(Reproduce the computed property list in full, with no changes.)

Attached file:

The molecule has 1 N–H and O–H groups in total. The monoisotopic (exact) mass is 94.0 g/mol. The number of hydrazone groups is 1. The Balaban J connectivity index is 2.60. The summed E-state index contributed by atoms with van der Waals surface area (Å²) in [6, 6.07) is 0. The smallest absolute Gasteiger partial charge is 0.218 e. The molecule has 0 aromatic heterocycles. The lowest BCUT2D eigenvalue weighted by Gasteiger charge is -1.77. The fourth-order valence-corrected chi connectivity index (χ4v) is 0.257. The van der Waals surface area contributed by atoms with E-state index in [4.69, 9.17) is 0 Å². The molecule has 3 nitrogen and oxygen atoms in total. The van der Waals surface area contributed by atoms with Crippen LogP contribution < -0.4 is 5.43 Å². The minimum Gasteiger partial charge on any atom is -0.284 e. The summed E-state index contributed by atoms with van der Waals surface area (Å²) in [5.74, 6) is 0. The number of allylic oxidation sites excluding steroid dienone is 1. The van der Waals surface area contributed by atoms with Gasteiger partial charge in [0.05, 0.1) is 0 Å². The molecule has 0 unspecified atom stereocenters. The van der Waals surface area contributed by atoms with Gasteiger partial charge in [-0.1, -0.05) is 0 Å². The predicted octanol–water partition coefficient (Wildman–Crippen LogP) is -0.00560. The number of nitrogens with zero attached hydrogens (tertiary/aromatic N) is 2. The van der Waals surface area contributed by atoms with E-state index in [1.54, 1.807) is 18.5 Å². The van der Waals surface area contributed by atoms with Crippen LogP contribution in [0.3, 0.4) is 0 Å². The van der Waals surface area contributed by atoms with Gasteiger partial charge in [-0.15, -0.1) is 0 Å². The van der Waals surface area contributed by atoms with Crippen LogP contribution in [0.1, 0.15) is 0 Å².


The molecule has 1 N–H and O–H groups in total. The monoisotopic (exact) mass is 94.0 g/mol. The number of hydrazone groups is 1. The Balaban J connectivity index is 2.60. The summed E-state index contributed by atoms with van der Waals surface area (Å²) in [6, 6.07) is 0. The smallest absolute Gasteiger partial charge is 0.218 e. The molecule has 0 aromatic heterocycles. The lowest BCUT2D eigenvalue weighted by Gasteiger charge is -1.77. The fourth-order valence-corrected chi connectivity index (χ4v) is 0.257. The van der Waals surface area contributed by atoms with E-state index in [4.69, 9.17) is 0 Å². The molecule has 3 nitrogen and oxygen atoms in total. The van der Waals surface area contributed by atoms with Crippen LogP contribution < -0.4 is 5.43 Å². The minimum Gasteiger partial charge on any atom is -0.284 e. The summed E-state index contributed by atoms with van der Waals surface area (Å²) in [5.74, 6) is 0. The number of allylic oxidation sites excluding steroid dienone is 1. The van der Waals surface area contributed by atoms with Gasteiger partial charge in [0.05, 0.1) is 0 Å². The molecule has 0 unspecified atom stereocenters. The van der Waals surface area contributed by atoms with Gasteiger partial charge in [-0.1, -0.05) is 0 Å². The predicted octanol–water partition coefficient (Wildman–Crippen LogP) is -0.00560. The number of nitrogens with zero attached hydrogens (tertiary/aromatic N) is 2. The van der Waals surface area contributed by atoms with E-state index in [1.54, 1.807) is 18.5 Å². The van der Waals surface area contributed by atoms with Crippen LogP contribution in [0.3, 0.4) is 0 Å². The van der Waals surface area contributed by atoms with Gasteiger partial charge in [-0.15, -0.1) is 0 Å². The van der Waals surface area contributed by atoms with Crippen LogP contribution in [0.1, 0.15) is 0 Å².